CAROLINA PROFILES IN GIVING " 1 wanted the children to have their parents remembered this way. " - DR. CLARENCE M. Mn-LER
What a way!
Growing up in Wallace, N.C., Clarence Miller
(AB ' 43, CMED ' 44) always wanted to go to Carolina.
And he did - twice.
He enrolled as a freshman in 1939, lived in Ruffin
dorm, had a great time playing every sport he could,
and then entered Carolina's two-year medical program. (He finished his M.D. degree at Jefferson
Medical College in Philadelphia.)
In 1951 he returned to Chapel Hill as a teaching
fellow in pathology. He was invited to stay on at the
new N.C. Memorial Hospital, but Dr. Miller decided
to settle with his young family in Sewickley, Penn., a
suburb of Pittsburgh.
A decade later Dr. Miller made a terrific investment. He started a private pathology lab to serve
doctors in several nearby communities. His lab was
later bought out by a regional lab, and that lab in turn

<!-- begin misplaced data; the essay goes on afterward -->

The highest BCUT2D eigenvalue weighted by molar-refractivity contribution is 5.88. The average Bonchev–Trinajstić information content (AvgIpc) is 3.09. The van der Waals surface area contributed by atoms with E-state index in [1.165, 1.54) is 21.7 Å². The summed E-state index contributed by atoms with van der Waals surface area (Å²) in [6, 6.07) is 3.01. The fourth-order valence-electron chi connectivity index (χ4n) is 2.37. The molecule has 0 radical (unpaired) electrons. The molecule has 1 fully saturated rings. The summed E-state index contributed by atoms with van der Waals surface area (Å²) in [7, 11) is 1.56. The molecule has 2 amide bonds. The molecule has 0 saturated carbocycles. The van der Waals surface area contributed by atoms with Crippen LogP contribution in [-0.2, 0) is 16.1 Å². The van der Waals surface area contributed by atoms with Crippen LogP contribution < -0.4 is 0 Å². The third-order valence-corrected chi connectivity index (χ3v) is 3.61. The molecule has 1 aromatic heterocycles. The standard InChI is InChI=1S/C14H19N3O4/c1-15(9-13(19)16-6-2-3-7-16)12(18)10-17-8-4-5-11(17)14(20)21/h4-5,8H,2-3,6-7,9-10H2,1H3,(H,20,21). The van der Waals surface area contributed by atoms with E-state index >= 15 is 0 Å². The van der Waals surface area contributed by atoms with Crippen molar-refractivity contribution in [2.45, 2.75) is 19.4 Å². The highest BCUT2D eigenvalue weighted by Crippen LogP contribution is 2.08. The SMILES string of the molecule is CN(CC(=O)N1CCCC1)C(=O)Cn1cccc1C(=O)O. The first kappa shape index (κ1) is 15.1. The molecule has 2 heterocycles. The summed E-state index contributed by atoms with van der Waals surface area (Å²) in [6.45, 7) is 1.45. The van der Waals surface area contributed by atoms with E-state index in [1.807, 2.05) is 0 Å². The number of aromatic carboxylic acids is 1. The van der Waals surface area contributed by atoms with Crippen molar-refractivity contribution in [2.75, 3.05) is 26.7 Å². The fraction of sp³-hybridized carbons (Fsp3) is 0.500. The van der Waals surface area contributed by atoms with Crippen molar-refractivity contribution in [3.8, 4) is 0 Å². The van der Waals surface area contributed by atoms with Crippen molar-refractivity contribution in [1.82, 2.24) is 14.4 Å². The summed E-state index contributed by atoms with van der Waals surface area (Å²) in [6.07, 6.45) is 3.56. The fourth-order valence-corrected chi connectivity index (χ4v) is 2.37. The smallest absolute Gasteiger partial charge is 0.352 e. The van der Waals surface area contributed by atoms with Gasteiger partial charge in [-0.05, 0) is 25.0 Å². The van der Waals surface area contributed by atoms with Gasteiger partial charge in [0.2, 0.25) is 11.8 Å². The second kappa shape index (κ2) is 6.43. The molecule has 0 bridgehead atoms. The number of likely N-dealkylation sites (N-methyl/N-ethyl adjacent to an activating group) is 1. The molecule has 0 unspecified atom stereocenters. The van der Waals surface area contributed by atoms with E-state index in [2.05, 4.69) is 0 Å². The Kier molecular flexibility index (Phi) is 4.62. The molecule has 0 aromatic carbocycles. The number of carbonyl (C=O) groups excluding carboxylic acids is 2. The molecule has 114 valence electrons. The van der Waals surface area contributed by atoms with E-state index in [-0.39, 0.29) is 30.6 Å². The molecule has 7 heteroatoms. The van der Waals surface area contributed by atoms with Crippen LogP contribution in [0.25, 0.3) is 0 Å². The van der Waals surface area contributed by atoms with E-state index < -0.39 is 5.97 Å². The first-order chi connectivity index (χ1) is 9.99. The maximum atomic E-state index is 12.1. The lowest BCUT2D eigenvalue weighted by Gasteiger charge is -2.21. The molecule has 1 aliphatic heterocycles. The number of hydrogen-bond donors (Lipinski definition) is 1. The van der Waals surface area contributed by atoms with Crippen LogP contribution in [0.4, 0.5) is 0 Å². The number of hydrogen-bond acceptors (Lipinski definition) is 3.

was acquired by Corning.
In 1993 Dr. Miller's first wife, Eleanor, died. He
retired from practice, remarried, and made a new
estate plan - including a wonderful gift funded with
Dr. Miller set up a charitable remainder trust that
will provide income to him and his wife, Betty Ann, for
their lifetimes. At the end of their lives, the remainder
of the trust will go to the UNC Medical Foundation to
endow the Clarence M . and Betty Ann Miller
Distinguished Professorship in Diagnostic Pathology
and the Clarence M. and Eleanor Y. Miller Loyalty
Fund Scholarship for deserving medical students.
"I did this for the children," he says. (He and
Eleanor had three, including Richard Miller ' 73.) He
also did it for Carolina
medical students, to
provide them excellent
Clarence M. and Betty Ann Miller
teaching and help them with medical school expenses.
Dr. Miller had intended to leave a bequest until
he realized that he could give now. The trust has
increased the income to himself and Betty Ann over
the amount provided by the Corning dividend. The
trust also will keep providing income for Betty Ann,
should he predecease her. There was no capital gain
tax on the transfer of the stock to the trust, and the
gift will reduce the Millers' estate tax liability. It's a
great situation, and the Millers can enjoy it right now.
To plan a gift that benefits Carolina and you,
please call June Steel at 919-962-3439 or visit the
give to the Medical Foundation, call Jane McNeer,
M ay/Jun e 2 00 2